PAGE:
FAQs About Prostate Cancer
When facing a cancer diagnosis, it’s normal to have lots of questions. Here are answers to some of the most frequently asked questions about prostate cancer.
What Is The Prostate?
The prostate is located below the bladder and in front of the rectum, surrounding the urethra (the tube through which urine passes). It’s responsible for producing a thick fluid that is a component of semen. In order to work properly, the prostate needs male sex hormones, like testosterone.
What Are The Symptoms of Prostate Cancer?
Symptoms of prostate cancer don’t usually present until later stages. More than 85% of early-stage prostate cancer is curable. However, because symptoms aren’t obvious in early stages of the disease, prostate cancer is often not detected until cancer has spread and reached an advanced stage. Once symptoms do become noticeable, they may include:
- A need to urinate often, especially at night
- Weak or interrupted urine flow
- Trouble starting to urinate
- Trouble emptying the bladder
- Being unable to urinate
- Accidental urination
- Painful or burning sensation when you urinate
- Blood in your urine or semen
- Pain or stiffness in your lower back, hips, ribs or upper thighs
- Loss of ability to have an erection
- Weakness or numbness in legs or feet
How Is Prostate Cancer Diagnosed?
Men should have regular digital rectal exams as they age. This involves a healthcare provider manually checking for lumpy areas in the prostate by inserting a gloved, lubricated finger into the rectum. If any abnormalities are detected, a doctor may order a prostate-specific antigen (PSA) test. This test cannot provide a clear diagnosis, but its results can help determine whether or not to look for additional signs of cancer.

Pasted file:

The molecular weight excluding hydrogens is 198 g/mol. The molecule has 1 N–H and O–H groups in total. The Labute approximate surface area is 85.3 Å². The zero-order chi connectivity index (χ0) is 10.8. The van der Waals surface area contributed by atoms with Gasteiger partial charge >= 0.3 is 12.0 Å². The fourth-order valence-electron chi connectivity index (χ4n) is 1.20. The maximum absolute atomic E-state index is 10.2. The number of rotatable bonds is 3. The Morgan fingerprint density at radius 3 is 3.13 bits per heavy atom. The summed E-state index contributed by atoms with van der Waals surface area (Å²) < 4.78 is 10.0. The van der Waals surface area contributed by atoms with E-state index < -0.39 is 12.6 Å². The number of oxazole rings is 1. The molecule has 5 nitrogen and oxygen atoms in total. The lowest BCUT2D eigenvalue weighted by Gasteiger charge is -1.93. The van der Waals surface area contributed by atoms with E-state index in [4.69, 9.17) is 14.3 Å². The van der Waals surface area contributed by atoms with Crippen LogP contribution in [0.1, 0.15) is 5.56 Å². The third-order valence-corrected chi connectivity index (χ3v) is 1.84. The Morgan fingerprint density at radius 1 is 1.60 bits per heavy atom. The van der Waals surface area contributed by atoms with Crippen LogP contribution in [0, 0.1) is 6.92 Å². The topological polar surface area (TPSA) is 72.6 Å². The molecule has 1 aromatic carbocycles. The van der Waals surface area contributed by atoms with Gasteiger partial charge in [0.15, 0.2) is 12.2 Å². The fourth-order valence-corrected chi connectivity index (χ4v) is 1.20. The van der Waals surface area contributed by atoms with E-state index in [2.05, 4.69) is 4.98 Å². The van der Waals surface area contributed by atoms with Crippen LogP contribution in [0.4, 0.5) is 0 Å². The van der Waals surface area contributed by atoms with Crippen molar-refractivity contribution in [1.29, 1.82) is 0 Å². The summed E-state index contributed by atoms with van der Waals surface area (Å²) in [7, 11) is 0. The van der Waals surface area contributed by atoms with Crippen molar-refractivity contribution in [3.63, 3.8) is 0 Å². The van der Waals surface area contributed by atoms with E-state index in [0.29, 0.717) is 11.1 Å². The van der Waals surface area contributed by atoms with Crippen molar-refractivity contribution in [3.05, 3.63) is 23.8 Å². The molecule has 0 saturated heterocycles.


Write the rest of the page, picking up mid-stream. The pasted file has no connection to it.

If further exploration is needed, a prostate biopsy may be performed. In this process, a urologist takes roughly 12 tissue samples from the prostate. A needle is inserted into the prostate, either through the rectum or the perineum. (The perineum is located between the testicles and anus).
Should the prostate biopsy return positive results, an oncologist will check for cancer elsewhere in the body. This is known as staging. During this time, patients may undergo blood tests, X-rays and CT, MRI or nuclear medicine scans.
What Causes Prostate Cancer?
The exact cause of prostate cancer is not known. However, there is evidence that the disease may be linked to genetics; men with relatives who have had prostate cancer are more at risk. Some studies have suggested that red meat and high-fat dairy foods may contribute to prostate cancer. However, more studies are needed to corroborate this data.
Can Prostate Cancer Spread?
Yes. Prostate cancer can spread to surrounding tissues or organs located further away in the body.
How Is Prostate Cancer Treated?
Every prostate cancer case is unique, and not all men with prostate cancer will need treatment. Healthcare providers work with each patient to create a personalized care plan. If treatment is needed it may include:
- external radiation therapy
- internal radiation therapy
- hormone therapy
Will Prostate Cancer Surgery Affect My Sex Life?
A common side effect of prostate cancer is erectile dysfunction (ED). ED may correct itself in some cases, but it may take up to two years after surgery. However, there are treatments for all types of ED.
When To Get Tested
Risk of prostate cancer increases with age; 98% of new prostate cancer cases occur in men over 55. Once a man reaches age 40, he should have annual exams and, after age 50, should get a yearly PSA test.
Each year, 38,000 men die of prostate cancer. If you believe you’re at risk of prostate cancer, talk to your doctor.
Find a provider or specialist near you.